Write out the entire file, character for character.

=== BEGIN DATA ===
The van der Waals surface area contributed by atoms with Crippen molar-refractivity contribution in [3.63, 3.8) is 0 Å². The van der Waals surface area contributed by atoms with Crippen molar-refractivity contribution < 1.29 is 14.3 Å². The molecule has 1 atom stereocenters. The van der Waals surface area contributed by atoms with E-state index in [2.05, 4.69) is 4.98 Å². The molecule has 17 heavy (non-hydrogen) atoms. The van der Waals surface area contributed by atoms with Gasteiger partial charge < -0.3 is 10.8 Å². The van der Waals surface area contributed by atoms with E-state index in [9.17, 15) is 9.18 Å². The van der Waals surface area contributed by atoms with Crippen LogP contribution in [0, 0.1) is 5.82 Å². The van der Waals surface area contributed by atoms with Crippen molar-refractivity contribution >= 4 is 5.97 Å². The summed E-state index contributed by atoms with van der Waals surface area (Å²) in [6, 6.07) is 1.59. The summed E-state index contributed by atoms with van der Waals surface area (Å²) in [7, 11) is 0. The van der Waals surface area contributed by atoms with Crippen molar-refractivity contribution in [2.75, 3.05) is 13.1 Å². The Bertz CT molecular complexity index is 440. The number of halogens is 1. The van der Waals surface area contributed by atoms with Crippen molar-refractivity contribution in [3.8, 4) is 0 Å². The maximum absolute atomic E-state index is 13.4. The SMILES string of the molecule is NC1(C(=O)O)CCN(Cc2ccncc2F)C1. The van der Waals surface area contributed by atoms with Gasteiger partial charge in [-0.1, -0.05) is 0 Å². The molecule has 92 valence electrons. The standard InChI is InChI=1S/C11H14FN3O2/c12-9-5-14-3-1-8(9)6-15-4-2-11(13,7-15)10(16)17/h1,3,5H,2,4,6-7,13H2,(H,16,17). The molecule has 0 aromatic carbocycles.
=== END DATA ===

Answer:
The van der Waals surface area contributed by atoms with Crippen molar-refractivity contribution in [3.63, 3.8) is 0 Å². The van der Waals surface area contributed by atoms with Crippen molar-refractivity contribution < 1.29 is 14.3 Å². The molecule has 1 atom stereocenters. The van der Waals surface area contributed by atoms with E-state index in [2.05, 4.69) is 4.98 Å². The molecule has 17 heavy (non-hydrogen) atoms. The van der Waals surface area contributed by atoms with Gasteiger partial charge < -0.3 is 10.8 Å². The van der Waals surface area contributed by atoms with E-state index in [9.17, 15) is 9.18 Å². The van der Waals surface area contributed by atoms with Crippen LogP contribution in [0, 0.1) is 5.82 Å². The van der Waals surface area contributed by atoms with Crippen molar-refractivity contribution >= 4 is 5.97 Å². The summed E-state index contributed by atoms with van der Waals surface area (Å²) in [6, 6.07) is 1.59. The summed E-state index contributed by atoms with van der Waals surface area (Å²) in [7, 11) is 0. The van der Waals surface area contributed by atoms with Crippen molar-refractivity contribution in [2.75, 3.05) is 13.1 Å². The Bertz CT molecular complexity index is 440. The number of halogens is 1. The van der Waals surface area contributed by atoms with Crippen molar-refractivity contribution in [3.8, 4) is 0 Å². The maximum absolute atomic E-state index is 13.4. The SMILES string of the molecule is NC1(C(=O)O)CCN(Cc2ccncc2F)C1. The van der Waals surface area contributed by atoms with Gasteiger partial charge in [-0.1, -0.05) is 0 Å². The molecule has 92 valence electrons. The standard InChI is InChI=1S/C11H14FN3O2/c12-9-5-14-3-1-8(9)6-15-4-2-11(13,7-15)10(16)17/h1,3,5H,2,4,6-7,13H2,(H,16,17). The molecule has 0 aromatic carbocycles.